There are no rules for building new ships or items, although it looks simple enough for the majority of GMs to just make things up.

Other Rules: 6

Also included in the game is a small section on designing star systems and planets. Unfortunately, there is no "random world generator". Most other situations are covered well by the skills system.

Design/Layout: 8

The book is really well designed. First off, it's a hardback cover which in my book is the most important thing for game design. If the books don't come in a box, you need a hard cover or it's going to get ripped to shreds in no time at all.

The main problem with a lot of hardcover RPGs is that they usually suffer on the inside by having poor quality paper and artwork. This isn't one of them, however, as it uses glossy paper, full color photos and illustrations, trekkie fonts, and the general STTNG computer console-style (go look at the star trek web site if you don't know what I'm talking about). It reminded me a lot of the newest edition of the Star Wars RPG rules, or maybe even the Babylon 5 RPG as a thicker hardback.

Overall: 7

I was a little disappointed that the original Trek RPG has been totally forgotten about (surely it wouldn't have done any harm to put one or two pages of "character conversion charts" in the back). I was also disappointed at the lack of character stats for known characters from the TV and films (guess we just have to wait for the "Federation Personnel Database" supplement that will inevitably follow)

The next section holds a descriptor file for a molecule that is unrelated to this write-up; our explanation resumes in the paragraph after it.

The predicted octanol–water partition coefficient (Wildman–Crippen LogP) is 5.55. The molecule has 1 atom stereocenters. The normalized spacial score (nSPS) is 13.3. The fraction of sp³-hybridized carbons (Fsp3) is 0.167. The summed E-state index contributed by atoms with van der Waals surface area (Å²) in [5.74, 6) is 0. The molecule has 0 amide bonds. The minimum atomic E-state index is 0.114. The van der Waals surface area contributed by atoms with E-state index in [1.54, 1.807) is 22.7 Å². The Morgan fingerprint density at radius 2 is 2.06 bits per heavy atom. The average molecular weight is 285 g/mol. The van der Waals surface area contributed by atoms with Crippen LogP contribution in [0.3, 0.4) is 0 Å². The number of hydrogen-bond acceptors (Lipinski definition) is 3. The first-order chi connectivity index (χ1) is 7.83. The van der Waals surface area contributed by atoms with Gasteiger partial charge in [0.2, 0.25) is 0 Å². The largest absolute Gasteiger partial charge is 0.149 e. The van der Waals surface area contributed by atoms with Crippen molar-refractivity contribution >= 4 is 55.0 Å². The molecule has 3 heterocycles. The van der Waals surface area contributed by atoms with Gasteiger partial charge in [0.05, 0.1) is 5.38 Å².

Interestingly enough, right at the back are adverts for the upcoming Star Trek: Deep Space Nine, Star Trek [original series], and Star Trek: Voyager RPGs due to be released over the next 18 months. Surely these would be better written as supplements to this core rule book rather than as seperate games? Otherwise you just end up wasting money just to get the one third of a book that contains background material different to the original.

All in all this seems like a good game. There seem to be a large number of supplements and accessories planned, as there is an order form for more than ten of them on the back page.

Finally, the thing just seems too darn expensive. Then again, I'm one of the old school who still expect to get a boxed set of books, dice, and counters for $15.... However, it's only $5 more than an Alternity rulebook and is a much better format. Most importantly, though, you can get quite a lot of play out of the core rulebook on it's own, especially if you already have a lot of Trek knowledge (or books!) anyway.

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Matt Thomason